It’s quite a ride, but Popovich Jr. is looking forward to adding additional chapters to the story of Cleveland International Records. The label’s first signing is the Cerny Brothers, a Nashville-based duo who will release their latest album, Looking For the Good Land, on Friday. The album is a soul stirring collection filled with road songs, tales of late nights, soul searching, new beginnings and ghosts. It’s been an interesting journey for the brothers, who traveled from Sherrard, Illinois, where they grew up, to Los Angeles in search of the musical dream. The times of struggle and the things that they learned as they eventually migrated from L.A. to Nashville are embedded in their lyrics. 

“It’s both a personal album about just our experiences and our struggles, but also, a bigger album about America and what it means to be an American and how we fit into that,” says Scott Cerny, who plays a variety of instruments, including guitar and piano, on the material. “You know, originally coming from Illinois and then moving to California and then moving to Nashville, it’s kind of being all over and trying to make some sense of it all in a way.” 

“Like any adventure, there were so many stories and so many nights of shenanigans and all of that stuff. That’s a lot where this album came from,” singer Bob Cerny adds. “Even the title of it, Looking For the Good Land, alludes to those adventures that we had on the road and all of the different people that we would meet. Especially for an artist, meeting all of these people just kind of gave us all this insight and new ideas, whether it was people on the coast or people in the middle of the country. We got a wide breadth of what people were feeling in different parts of the country.” 

Looking For the Good Land mixes muscular rockers like “American Whore” and “Days of Thunder” with more introspective material like the brilliant story song “Tennessee” and the poignant “Ghost.” The album finds the duo at times embracing a more piano-driven sound that evolved out of their experiences working as a two man band when it came to playing live. They experimented with adding additional instrumentation along the way. 

“It started growing, almost organically, when we moved to Nashville. And then before we knew it, we added the keyboard into the mix,” Bob says. “Because we both grew up playing piano, but for the longest time, piano wasn’t a part of the band. For no reason, really, I guess we weren’t thinking about it too much. So we added that and electric guitar, so we really started getting a show.” 

The Cerny Brothers will give area fans a taste of what they’re all about during their set at the upcoming Cleveland International concert at the Beachland Ballroom on Saturday, May 11, which will serve as a relaunch celebration for the label. As it happens, they’ve played the venue a couple of times in the past, most recently in 2016.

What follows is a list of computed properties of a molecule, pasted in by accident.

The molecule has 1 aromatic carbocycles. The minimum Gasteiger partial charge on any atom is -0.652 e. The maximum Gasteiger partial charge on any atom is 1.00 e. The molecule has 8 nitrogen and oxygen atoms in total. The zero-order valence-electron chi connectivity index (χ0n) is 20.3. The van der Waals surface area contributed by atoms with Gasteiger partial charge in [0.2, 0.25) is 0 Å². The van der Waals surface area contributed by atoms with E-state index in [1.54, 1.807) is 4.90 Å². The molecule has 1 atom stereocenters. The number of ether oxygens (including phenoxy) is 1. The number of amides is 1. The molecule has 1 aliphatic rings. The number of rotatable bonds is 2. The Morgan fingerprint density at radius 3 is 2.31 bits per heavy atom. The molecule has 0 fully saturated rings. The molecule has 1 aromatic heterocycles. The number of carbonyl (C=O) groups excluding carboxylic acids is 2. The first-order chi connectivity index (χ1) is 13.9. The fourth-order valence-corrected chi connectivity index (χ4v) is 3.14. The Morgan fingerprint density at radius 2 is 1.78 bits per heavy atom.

“We’ve had good shows there. We actually have some Cleveland people that come out to the shows, which is cool. You never know what place you’re going to pull people and what place you aren’t. But we love the tavern,” Bob shares. “I think the last time we were playing there, there was an Iron Maiden all-female cover band in the ballroom and it was packed. So we straggled over there after our show and we were like, what is going on over here?” 

They’ll be joined by a couple of Cleveland International veterans, including “Dirty” Dan Buck, who will bring the music of the Boyzz back to town after a lengthy absence. He has colorful memories of recording the band’s 1978 debut album, Too Wild to Tame, with Popovich Sr. 

In particular, he remembers a phone call that came out of the blue from Popovich as they were in the midst of making the record. 

“He goes, ‘Dude, I had this revelation last night. Hear me out. I know it’s going to sound weird. You guys are a Chicago rock band. All of the prominent Chicago rock bands that came before you had horns in their band.’ And I’m like, ‘Where are you going with this?’” Buck recalls with a chuckle. “Man, can’t you see it? You put horns behind this band. This will be great!” 

Pointing out that they were a “guitar-driven rock 'n' roll band,” it would take a long conversation to convince Buck to give the idea a shot, but ultimately, he was willing to go along with Popovich’s brainstorm. 

After a show in Chicago, Buck was informed by his manager, John Poulos, that there was a plane waiting to take him to New Jersey to oversee the horn section that Popovich had secured. 

“I walk in and it’s not just a horn section, it’s the Blues Brothers horn section,” he remembers, still marveling at the memory. “I’m looking at Steve and I’m going, ‘Man, you have a way about you, dude.’ I mean, honest to God, the guy doesn’t just get a horn section. You’ve got to remember, this is in 1978, this is when the Blues Brothers [album] came out. They were the hottest frickin’ thing since sliced bread and I’ve got their horn section rehearsing their parts for my album!” 

“I’ll never question you again,” Buck later told Popovich, after the horn sessions had been completed.